Solas: That’s very helpful. In the book you make several remarks about the coherence of the gospels, particularly the differences between John and the synoptics. Is that a problem?
PJW: I don’t think the differences between John and the Synoptics are very striking, in the perspective of ancient texts. I think what is actually striking is the similarity between the synoptics! If you compare the different biographies of Alexander the Great or Tiberias, they are all very, very different. It’s as if they have four different accounts which are as different as Luke is to John! That’s normal. What is abnormal is that Matthew, Mark and Luke are so similar.
The gospels are selective in what they include and are only nine hours long between them, they are incredibly short! People sometimes have this expectation that any one of them is going to be complete which is not the case.
Sometimes people ask about the “I Am” sayings in John and why they are absent in the other gospels. But in John, Jesus says “I am the light of the world”, in Matthew he says “You are the light of the world”, but the idea that they could become light the world without him somehow giving them light is unrealistic. Then in John, Jesus says, “I am the good shepherd”, but in Matthew he portrays himself as a good shepherd. In John, Jesus says “I am the bread of life” and in the synoptics he says, “take eat this is my body which is broken for you”. So it’s not that there is a huge gap there. There is in fact an overlap in which these independent sources arrive at the same metaphors – that there is an alignment between Jesus and bread, or Jesus and shepherd, or Jesus and light. Now that is really striking.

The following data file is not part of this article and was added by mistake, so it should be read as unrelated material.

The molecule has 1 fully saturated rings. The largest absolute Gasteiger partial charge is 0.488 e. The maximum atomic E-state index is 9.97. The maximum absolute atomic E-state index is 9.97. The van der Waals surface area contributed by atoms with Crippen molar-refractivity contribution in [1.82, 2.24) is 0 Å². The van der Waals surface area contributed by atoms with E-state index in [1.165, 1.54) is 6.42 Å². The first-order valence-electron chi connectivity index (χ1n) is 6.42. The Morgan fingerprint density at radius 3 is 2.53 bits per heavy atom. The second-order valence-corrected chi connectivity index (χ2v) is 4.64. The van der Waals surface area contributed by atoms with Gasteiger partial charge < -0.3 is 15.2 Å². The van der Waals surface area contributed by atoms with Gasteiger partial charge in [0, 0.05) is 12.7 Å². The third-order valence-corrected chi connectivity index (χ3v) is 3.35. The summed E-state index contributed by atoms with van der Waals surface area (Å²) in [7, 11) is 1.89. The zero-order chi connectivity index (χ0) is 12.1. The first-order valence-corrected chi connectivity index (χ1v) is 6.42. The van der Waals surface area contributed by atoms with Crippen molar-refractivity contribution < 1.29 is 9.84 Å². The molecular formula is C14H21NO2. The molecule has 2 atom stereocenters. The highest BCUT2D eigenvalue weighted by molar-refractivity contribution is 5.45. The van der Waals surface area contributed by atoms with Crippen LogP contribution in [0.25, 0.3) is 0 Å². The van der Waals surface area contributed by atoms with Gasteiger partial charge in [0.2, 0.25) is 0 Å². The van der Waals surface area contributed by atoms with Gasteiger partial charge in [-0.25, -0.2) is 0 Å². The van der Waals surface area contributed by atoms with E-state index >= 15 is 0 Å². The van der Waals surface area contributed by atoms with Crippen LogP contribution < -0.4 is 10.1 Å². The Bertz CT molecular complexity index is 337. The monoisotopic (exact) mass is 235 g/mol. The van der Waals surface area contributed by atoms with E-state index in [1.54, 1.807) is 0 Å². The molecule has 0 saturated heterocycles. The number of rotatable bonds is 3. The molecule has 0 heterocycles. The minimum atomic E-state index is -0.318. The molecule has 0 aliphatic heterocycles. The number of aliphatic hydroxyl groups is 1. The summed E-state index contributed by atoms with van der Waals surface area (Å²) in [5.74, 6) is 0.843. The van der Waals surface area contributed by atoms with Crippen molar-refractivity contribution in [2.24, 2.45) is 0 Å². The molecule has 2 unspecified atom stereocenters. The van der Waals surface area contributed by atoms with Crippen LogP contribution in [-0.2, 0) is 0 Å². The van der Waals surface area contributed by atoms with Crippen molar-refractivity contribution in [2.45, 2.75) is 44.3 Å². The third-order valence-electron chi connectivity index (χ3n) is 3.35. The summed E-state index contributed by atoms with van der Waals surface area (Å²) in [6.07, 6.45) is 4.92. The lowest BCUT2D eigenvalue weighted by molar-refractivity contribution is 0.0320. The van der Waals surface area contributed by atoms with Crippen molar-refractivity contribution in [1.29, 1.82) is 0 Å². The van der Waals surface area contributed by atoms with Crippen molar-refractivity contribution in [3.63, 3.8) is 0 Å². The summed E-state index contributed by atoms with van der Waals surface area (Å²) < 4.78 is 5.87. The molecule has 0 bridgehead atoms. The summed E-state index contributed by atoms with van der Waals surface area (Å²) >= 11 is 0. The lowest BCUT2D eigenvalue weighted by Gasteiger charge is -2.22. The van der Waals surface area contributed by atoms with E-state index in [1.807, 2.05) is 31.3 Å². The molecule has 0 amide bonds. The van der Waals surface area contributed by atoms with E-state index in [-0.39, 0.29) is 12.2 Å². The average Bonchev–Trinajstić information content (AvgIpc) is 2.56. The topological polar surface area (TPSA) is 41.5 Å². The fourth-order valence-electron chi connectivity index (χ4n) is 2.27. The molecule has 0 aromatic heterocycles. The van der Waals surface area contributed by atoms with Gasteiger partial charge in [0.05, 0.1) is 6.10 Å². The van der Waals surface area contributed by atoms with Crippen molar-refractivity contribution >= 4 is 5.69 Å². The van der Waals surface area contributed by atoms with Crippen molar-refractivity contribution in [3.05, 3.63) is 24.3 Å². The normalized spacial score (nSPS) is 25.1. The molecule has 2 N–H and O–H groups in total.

Now John does present long discourses, but the longest is actually in Matthew! In fact the two people who provide the longest discourses are the two authors who are supposed to be eye-witnesses -the two disciples! So it’s important not to exaggerate those differences or miss the unusual coherence between them for texts of their age.
Solas: Then later in the book you make some comments about the reliability of the transmission of the gospels after their initial writing. Obviously we have to have some confidence in that as well. So can we trust that what we read today is a reasonable representation of what was these writers originally said?
PJW: Well, the first thing is that most literature is well transmitted. Chinese, Arabic, Sanskrit, the Qur’an are all ancient languages and texts well-transmitted over centuries. This is normal. Scribes copy stuff! Today in a copying-culture when we are always copying files, we know that sometimes files get corrupted, but on the whole copying works.
Then if we look at the specifics, there’s been a raging debate between the textus receptus, King James-version-only type people, and those who prefer a more modern critical text. And I try to create a bit of unity here, because I come at it saying that the differences between that Erasmus type text and the modern text is very small if we factor in a certain tendency in Erasmus to print what would go down well with the hierarchies of his day. But if he hadn’t, he’d have passed on something very, very close to the contemporary text.